Creating an innovative culture that sparks useful ideas

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Research has shown that long term organisational success depends on developing, testing and implementing new ideas- not being satisfied with the status quo. The increasing pace of change resulting from the digital age is putting more pressure on the need for ideas that lead to new products and services as well as ideas that improve the way we work.

The easiest way to get ideas to improve your business is from your employees. They understand your business and want you to succeed, so why don’t most organisations do this well?

There are three key reasons:

– Established organisations are focused on execution. Managers want their people to focus on what needs to be done soon rather than think about the future.
– Many managers believe that ideas from lower level staff are not useful, hence it’s a waste of time to ask for and consider them.
– There isn’t a simple process to capture and rate ideas from employees.
An innovative culture- what is it?

The most successful organisations have leaders who understand the value of innovation and address the above issues They encourage an innovative culture by offering positive employee experiences which results in high employee engagement The best people stay and there is a constant flow of ideas that improve the business.

Innovative cultures offer jobs that promote teamwork and offer opportunities to make a contribution so talented people can learn and progress.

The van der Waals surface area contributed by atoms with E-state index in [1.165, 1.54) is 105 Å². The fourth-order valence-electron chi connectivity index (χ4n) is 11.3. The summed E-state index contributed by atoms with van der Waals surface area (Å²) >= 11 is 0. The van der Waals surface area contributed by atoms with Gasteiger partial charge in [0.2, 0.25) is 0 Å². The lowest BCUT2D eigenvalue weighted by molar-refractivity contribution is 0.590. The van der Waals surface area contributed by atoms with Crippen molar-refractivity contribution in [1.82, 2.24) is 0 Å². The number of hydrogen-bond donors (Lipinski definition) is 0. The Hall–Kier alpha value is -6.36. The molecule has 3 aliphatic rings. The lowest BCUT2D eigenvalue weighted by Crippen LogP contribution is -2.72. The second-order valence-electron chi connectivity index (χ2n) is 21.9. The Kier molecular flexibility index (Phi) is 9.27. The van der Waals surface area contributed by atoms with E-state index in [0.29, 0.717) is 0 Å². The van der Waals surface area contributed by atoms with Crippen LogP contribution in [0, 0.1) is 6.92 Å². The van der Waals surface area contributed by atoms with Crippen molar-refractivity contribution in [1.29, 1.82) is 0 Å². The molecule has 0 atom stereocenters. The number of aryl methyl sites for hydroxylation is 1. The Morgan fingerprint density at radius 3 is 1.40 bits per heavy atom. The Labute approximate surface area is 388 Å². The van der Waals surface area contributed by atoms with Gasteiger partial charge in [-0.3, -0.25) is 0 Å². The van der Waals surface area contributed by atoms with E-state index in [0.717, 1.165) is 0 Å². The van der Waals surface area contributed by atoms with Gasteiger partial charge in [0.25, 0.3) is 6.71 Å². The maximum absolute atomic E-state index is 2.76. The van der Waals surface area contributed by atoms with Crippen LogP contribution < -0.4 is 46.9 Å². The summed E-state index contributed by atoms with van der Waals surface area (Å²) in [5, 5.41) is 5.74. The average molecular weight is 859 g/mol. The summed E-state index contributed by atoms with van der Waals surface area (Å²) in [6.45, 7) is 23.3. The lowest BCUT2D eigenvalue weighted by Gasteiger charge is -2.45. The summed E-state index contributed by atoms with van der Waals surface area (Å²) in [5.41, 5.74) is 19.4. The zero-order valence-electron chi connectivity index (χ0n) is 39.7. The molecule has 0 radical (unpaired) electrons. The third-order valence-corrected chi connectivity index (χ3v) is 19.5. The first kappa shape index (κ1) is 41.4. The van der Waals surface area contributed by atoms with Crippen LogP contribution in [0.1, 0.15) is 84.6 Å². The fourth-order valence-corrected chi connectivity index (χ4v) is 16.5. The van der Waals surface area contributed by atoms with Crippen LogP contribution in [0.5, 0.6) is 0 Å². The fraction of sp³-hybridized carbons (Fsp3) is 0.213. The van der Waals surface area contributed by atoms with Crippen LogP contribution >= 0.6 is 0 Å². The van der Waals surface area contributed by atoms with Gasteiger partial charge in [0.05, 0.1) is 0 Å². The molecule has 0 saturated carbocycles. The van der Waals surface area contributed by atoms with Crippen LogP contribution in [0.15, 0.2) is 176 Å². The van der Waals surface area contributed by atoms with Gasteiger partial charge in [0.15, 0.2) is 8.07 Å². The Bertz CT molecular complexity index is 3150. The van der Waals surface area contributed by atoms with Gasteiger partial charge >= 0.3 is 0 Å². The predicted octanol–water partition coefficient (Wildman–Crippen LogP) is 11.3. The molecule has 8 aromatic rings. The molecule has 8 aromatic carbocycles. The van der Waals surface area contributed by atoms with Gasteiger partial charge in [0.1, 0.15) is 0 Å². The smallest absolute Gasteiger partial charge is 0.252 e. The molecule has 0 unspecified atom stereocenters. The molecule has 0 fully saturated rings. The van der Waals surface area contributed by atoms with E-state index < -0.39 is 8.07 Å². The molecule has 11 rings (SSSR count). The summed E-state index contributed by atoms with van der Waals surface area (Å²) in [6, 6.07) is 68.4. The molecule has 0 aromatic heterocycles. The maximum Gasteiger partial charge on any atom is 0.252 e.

When a culture is innovative, people are honest and open, encouraged to share ideas and able to explore initiatives without fear of failure. There is recognition that failing to try anything new is often the biggest risk.

People feel more empowered and rewarded when they know that they will receive credit for ideas they suggest, their ideas will be seriously considered for testing or implementation, and rewards are both transparent and timely.

For anyone thinking that innovation is a fad, 2018 will mark adoption of the world’s first global standard for innovation processes.

We all have choices about how much thought and time we put into something. When our ideas and suggestions are not adequately considered those of us on the left of this chart just seek to contribute elsewhere. Insync research has shown that 51% of people rate lack of job enrichment as the most important reason they leave their job.

More and more people want to work in an innovative culture where work has meaning, brands have genuine value and new thinking leads to useful ideas being implemented. Purpose and passion are now the lifeblood of a successful organisation. Organisations with innovative cultures embracing new thinking are the most likely to succeed.

Encouraging an innovative culture

Leading tech companies have innovative cultures. However many more established organisations have hierarchical structures that make it difficult to adapt to change. Therefore they are vulnerable to disruption.

To avoid disruption and encourage an innovative culture there must be leadership from the top with innovation as a key strategic focus. There needs to be a process for encouraging useful ideas that’s well understood.

Some organisations have established innovation management positions that are tasked with promoting and supporting innovation across the organisation.

Other suggestions to encourage an innovative culture are: including ideas from employees or innovation on committee agendas, an award for innovation, investing in an idea capture tool that gives people at all levels a voice in contributing ideas, and ensuring leaders are well trained so they are receptive to suggestions and ideas from their employees.

Innovation should involve all people in an organisation, not just a select few.

IdeaSpies Enterprise is a new idea capture tool that’s designed to turn the tide in your favour… naturally.

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